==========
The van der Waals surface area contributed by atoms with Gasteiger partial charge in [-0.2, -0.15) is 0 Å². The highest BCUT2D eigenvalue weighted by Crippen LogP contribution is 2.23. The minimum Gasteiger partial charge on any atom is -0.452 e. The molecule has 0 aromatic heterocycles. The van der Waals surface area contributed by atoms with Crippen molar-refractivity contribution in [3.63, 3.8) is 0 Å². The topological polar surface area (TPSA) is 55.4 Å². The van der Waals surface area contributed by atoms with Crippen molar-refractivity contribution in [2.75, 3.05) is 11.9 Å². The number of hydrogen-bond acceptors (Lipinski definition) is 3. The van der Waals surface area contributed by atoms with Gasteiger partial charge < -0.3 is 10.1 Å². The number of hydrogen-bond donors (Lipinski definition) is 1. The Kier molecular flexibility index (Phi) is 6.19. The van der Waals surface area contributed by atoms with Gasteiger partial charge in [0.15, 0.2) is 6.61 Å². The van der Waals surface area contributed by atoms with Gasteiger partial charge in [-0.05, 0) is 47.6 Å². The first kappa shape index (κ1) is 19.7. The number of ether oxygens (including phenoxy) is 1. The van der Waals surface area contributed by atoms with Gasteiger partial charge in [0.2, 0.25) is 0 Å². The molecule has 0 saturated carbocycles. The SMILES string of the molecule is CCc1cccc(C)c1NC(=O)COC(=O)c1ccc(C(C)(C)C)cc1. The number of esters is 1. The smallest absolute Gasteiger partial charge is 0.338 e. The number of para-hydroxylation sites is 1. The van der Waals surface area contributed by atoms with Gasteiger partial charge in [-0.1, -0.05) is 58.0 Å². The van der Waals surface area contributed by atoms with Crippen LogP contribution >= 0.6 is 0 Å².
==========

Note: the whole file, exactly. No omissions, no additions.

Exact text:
The van der Waals surface area contributed by atoms with Gasteiger partial charge in [-0.2, -0.15) is 0 Å². The highest BCUT2D eigenvalue weighted by Crippen LogP contribution is 2.23. The minimum Gasteiger partial charge on any atom is -0.452 e. The molecule has 0 aromatic heterocycles. The van der Waals surface area contributed by atoms with Crippen molar-refractivity contribution in [3.63, 3.8) is 0 Å². The topological polar surface area (TPSA) is 55.4 Å². The van der Waals surface area contributed by atoms with Crippen molar-refractivity contribution in [2.75, 3.05) is 11.9 Å². The number of hydrogen-bond acceptors (Lipinski definition) is 3. The van der Waals surface area contributed by atoms with Gasteiger partial charge < -0.3 is 10.1 Å². The number of hydrogen-bond donors (Lipinski definition) is 1. The Kier molecular flexibility index (Phi) is 6.19. The van der Waals surface area contributed by atoms with Gasteiger partial charge in [0.15, 0.2) is 6.61 Å². The van der Waals surface area contributed by atoms with Gasteiger partial charge in [-0.05, 0) is 47.6 Å². The first kappa shape index (κ1) is 19.7. The number of ether oxygens (including phenoxy) is 1. The van der Waals surface area contributed by atoms with Gasteiger partial charge in [0.2, 0.25) is 0 Å². The molecule has 0 saturated carbocycles. The SMILES string of the molecule is CCc1cccc(C)c1NC(=O)COC(=O)c1ccc(C(C)(C)C)cc1. The number of esters is 1. The smallest absolute Gasteiger partial charge is 0.338 e. The number of para-hydroxylation sites is 1. The van der Waals surface area contributed by atoms with Gasteiger partial charge in [-0.1, -0.05) is 58.0 Å². The van der Waals surface area contributed by atoms with Crippen LogP contribution >= 0.6 is 0 Å².